In a move that could threaten some of the price advantages of IP-based voice services, members of the Senate Commerce Committee have reversed key parts of a bill that originally sought to give the federal government sole regulatory power over VOIP services.
The bill was first presented by Sen. John Sununu, R-N.H., but amendments to it that were made public Thursday morning would permit the states to regulate VOIP services with taxes both to subsidize universal service and to compensate traditional telcos for access.
Sen. Byron Dorgan, D-N.D., introduced the amendment, which passed by a vote of 12 to 10. Another amendment that also passed, from Sen. Conrad Burns, R-Mont., called for E911 compliance. The entire, amended “Regulatory Freedom Act” passed by a vote of 13 to 9.
The states have about $20 billion a year at stake in universal access subsidies and other fees, which could erode as increasing numbers of subscribers desert the PSTN (Public Switched Telephone Network) for lower-priced, managed-network and Internet IP voice services.
Reaction from the VOIP service provider community was unsurprisingly negative. Don Hoffman, president and CEO of New York-based M5 Networks Inc., an enterprise-focused IP Centrex provider, said additional taxes for PSTN compensation would be punitive and unwieldy.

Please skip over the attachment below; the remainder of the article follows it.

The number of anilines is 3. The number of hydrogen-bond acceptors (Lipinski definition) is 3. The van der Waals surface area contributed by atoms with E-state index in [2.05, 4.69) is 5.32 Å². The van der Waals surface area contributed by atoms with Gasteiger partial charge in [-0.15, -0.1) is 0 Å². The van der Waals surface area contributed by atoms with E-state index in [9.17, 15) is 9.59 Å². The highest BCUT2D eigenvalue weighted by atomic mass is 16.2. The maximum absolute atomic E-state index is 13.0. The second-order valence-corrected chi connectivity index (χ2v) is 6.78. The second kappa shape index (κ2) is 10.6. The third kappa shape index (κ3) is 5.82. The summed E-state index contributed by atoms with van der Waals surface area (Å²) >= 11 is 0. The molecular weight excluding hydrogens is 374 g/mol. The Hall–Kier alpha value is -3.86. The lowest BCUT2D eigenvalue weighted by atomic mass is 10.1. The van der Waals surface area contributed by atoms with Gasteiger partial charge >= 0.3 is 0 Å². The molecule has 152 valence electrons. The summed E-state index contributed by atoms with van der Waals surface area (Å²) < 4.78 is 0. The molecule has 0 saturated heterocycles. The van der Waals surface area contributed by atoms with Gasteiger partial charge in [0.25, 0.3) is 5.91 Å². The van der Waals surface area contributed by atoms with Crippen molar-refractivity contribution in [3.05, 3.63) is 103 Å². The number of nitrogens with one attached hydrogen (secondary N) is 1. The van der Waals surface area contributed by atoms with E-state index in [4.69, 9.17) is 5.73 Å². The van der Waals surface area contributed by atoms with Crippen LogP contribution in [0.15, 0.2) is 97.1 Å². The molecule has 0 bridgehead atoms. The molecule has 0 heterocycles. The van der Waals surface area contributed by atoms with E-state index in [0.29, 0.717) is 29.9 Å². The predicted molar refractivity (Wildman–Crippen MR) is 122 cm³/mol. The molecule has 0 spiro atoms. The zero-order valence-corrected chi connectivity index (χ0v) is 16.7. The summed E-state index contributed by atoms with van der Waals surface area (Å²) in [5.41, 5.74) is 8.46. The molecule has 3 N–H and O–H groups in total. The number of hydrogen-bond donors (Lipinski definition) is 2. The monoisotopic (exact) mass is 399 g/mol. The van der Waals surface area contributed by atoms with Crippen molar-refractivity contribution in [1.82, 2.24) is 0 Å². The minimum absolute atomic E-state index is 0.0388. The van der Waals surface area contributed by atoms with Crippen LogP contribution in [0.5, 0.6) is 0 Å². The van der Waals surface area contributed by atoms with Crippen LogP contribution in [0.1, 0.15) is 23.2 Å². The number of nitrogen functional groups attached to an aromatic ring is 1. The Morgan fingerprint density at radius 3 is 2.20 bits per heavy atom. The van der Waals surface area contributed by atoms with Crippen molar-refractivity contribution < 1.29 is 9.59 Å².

“We pay full taxes and surcharges for the services that we buy to connect to the public network, just like any business would. To then force me to break that out and pass it along to a consumer is confusing, to say the least.
“We have many clients who come to us to connect their locations across different states,” Hoffman said. “To have to contend with different regulatory issues on a state-by-state basis is not how business is done today.”
Jason Talley, CEO of VOIP provider Nuvio Corp., based in Kansas City, Mo., said the E911 obligation entered by Sen. Burns “is more burdensome” than that required of traditional telecom providers. “Asking us to tax VOIP to subsidize the PSTN is like taxing e-mail to subsidize the post office,” he said.
The legislation now goes to the full Senate for consideration, but it is not expected to be voted on before congressional adjournment in November.